05 August 2019

Book Review: Slade House by David Mitchell

Oh, this is one book that was hard to put down.

Slade House is actually a fantasy book, masquerading as a horror novel. See, it is a collection of narratives, one after another, happening every 9 years. All written in the first person, each narrative tells the story of Slade House's "Open Day", when two immortal beings invite a special mortal into the house, only to prey for their soul. The immortal beings (or Anchorites, as they are called, though this is not revealed in this book, and only revealed in Bone Clocks) have devised a way to trap a mortal being in order to suck out his soul. These immortal beings feed on a soul every 9 years, or else they die. And this book is essentially a narrative of their feeding sessions, one after another, every 9 years.

Until, of course, the chain is broken. Slowly but surely, cracks appear, and yes, in the end, it becomes a battle between Anchorites and the Horologists, the main forces that were doing battle in Bone Clocks.

I loved the suspense of this book. If I didn't have other things to do, I definitely would not have put it down. However, perhaps since I have read all the other books of David Mitchell, I can say that this isn't his most wickedly marvellous offering. If this were the first book someone picked up, then it's probably just an average experience. In his other books which involve multi-person narrators, each section was written in a different writing style, making the book immensely engaging. I could say less with this book. Don't get me wrong, I found this book heavily engaging, but it is less impressive when considered with the other works that Mitchell has offered his readers.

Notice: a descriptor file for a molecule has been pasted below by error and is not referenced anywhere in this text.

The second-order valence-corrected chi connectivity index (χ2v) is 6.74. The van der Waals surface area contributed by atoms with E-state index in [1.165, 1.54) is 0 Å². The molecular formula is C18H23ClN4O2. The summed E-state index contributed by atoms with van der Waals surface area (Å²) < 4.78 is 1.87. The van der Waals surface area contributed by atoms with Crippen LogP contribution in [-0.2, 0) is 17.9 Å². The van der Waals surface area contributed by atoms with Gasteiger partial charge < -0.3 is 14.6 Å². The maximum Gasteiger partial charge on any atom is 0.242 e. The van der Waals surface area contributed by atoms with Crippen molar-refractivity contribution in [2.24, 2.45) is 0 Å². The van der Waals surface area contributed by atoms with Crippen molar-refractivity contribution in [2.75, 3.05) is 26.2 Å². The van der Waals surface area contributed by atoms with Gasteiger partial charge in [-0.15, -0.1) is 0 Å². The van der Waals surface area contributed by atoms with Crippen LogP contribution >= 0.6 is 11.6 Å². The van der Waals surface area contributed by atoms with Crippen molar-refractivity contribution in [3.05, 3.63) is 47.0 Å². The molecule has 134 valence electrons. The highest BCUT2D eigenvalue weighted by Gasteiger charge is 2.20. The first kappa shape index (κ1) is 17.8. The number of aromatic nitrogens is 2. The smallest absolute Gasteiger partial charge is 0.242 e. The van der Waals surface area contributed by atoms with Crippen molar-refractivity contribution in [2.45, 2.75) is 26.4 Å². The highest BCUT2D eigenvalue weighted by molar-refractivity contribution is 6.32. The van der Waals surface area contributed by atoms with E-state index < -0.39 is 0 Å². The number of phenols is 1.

One thing I really liked here however is how it slowly revealed itself to be a fantasy novel. It definitely starts as a horror story. I mean, thirty pages into the book, someone was already dead, and the soul eaten by two bizarre characters. But as the narrative progresses, things are revealed to be connected to bits and pieces of other stories in the David Mitchell universe, again, reminding me of hyperlink cinema. And this is what I like about Mitchell. Seemingly random and unconnected threads somehow are all related to each other, in some way. Again, this goes back to Mitchell's major themes, like reincarnation, which was explored heavily in his other books as well.

Overall, I enjoyed this book. If you're a Mitchell fan, then this book is another addition to his landscape. But if you're thinking of reading Mitchell, I suggest you read Bone Clocks first before you read this one. It will make more sense that way. I give this book 5 out of 5 stars.

See my other book reviews here.

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